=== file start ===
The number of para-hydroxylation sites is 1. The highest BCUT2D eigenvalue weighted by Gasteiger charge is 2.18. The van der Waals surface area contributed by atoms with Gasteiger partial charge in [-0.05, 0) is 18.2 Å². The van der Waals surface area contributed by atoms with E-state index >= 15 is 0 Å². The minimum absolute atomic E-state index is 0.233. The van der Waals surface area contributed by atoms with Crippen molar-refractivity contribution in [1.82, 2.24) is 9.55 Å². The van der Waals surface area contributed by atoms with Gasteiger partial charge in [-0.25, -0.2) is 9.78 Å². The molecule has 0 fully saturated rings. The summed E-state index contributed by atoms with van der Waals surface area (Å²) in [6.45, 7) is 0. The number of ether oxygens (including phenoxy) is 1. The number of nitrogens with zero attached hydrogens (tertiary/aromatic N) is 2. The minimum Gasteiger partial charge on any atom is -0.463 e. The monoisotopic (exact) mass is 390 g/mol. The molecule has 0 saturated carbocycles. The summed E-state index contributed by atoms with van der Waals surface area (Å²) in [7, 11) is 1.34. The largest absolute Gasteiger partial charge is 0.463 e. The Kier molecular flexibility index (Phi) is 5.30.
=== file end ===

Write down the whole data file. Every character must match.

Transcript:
The number of para-hydroxylation sites is 1. The highest BCUT2D eigenvalue weighted by Gasteiger charge is 2.18. The van der Waals surface area contributed by atoms with Gasteiger partial charge in [-0.05, 0) is 18.2 Å². The van der Waals surface area contributed by atoms with E-state index >= 15 is 0 Å². The minimum absolute atomic E-state index is 0.233. The van der Waals surface area contributed by atoms with Crippen molar-refractivity contribution in [1.82, 2.24) is 9.55 Å². The van der Waals surface area contributed by atoms with Gasteiger partial charge in [-0.25, -0.2) is 9.78 Å². The molecule has 0 fully saturated rings. The summed E-state index contributed by atoms with van der Waals surface area (Å²) in [6.45, 7) is 0. The number of ether oxygens (including phenoxy) is 1. The number of nitrogens with zero attached hydrogens (tertiary/aromatic N) is 2. The minimum Gasteiger partial charge on any atom is -0.463 e. The monoisotopic (exact) mass is 390 g/mol. The molecule has 0 saturated carbocycles. The summed E-state index contributed by atoms with van der Waals surface area (Å²) in [7, 11) is 1.34. The largest absolute Gasteiger partial charge is 0.463 e. The Kier molecular flexibility index (Phi) is 5.30.